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ABSTRACT: A new concept for modular biosurface engineering of titanium implants based on the self-assembly of complementary oligonucleotides was biochemically investigated and optimized. This study describes the synthesis and characterization (RP-HPLC and Sakaguchi assay) of oligodeoxyribonucleotide (ODN) conjugates of the hexapeptide GRGDSP containing the RGD sequence as the recognition motif for cellular adhesion receptors (integrins). The peptide was chosen exemplarily as a model molecule, because it is a simple but potent bioactive molecule and relatively well investigated. The conjugation products must fulfill two main requirements: (I) the ability to hybridize and (II) the preservation of biological activity of the RGD peptide for the enhancement of osteoblast adhesion. In the following text, the term "hybridization" is generally used for Watson-Crick base pairing. The ability of the conjugates to hybridize to surface-immobilized complementary ODN was verified by competitive hybridization with radiolabeled ((32)P) complementary strands and by hybridization experiments using a quartz crystal microbalance (QCM). Surface hybridization was further characterized using different adsorption isotherms (e.g., Freundlich and Frumkin types), since the type of isotherm and the derived thermodynamic parameters may reveal characteristic differences between ODN and conjugates thereof. Biological activity of the conjugates was examined in vitro with osteoblasts. The cells were either cultured directly on the ODN-GRGDSP modified titanium implants or used for competition adhesion studies with dissolved ODN-GRGDSP conjugates. All results support the successful establishment of the new surface modification system. Hybridization of RGD peptide-modified nucleic acids to ODN-modified titanium implant materials is thus a promising method for osteoblast attachment in a modular and self-organizing system on implant surfaces.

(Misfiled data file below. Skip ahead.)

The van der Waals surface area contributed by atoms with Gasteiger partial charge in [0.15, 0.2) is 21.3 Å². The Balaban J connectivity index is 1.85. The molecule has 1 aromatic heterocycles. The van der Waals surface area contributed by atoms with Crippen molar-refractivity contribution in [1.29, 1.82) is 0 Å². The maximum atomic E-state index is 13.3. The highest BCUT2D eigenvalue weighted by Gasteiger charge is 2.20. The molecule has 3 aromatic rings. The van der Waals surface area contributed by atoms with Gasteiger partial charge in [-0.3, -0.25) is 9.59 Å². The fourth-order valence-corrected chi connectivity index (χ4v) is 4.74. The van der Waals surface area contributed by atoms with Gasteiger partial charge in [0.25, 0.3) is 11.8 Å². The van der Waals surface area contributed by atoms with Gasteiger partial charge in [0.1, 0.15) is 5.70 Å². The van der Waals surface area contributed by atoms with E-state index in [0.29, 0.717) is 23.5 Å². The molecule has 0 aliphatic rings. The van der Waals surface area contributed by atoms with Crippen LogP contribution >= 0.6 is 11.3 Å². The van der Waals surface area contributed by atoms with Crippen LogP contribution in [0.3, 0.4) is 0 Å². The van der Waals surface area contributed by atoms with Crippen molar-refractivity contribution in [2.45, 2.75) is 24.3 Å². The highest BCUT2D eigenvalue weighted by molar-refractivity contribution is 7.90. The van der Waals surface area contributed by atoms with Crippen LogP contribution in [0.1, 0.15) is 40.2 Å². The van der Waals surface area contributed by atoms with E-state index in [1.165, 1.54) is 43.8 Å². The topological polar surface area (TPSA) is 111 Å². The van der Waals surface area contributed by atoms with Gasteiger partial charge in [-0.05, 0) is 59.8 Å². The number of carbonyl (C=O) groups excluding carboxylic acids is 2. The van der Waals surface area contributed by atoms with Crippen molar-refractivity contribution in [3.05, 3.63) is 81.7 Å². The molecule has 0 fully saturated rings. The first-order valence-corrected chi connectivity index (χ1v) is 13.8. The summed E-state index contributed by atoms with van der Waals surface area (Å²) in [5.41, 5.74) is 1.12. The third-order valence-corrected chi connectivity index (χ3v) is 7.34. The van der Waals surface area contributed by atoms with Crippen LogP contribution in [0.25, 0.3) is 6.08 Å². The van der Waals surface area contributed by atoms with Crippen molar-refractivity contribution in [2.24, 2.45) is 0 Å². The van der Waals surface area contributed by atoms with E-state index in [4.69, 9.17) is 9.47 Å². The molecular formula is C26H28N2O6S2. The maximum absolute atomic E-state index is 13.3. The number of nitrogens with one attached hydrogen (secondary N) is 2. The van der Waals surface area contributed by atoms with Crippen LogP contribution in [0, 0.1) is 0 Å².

Bioconjugate Chemistry 05/2009; 20(4):710-8. · 4.58 Impact Factor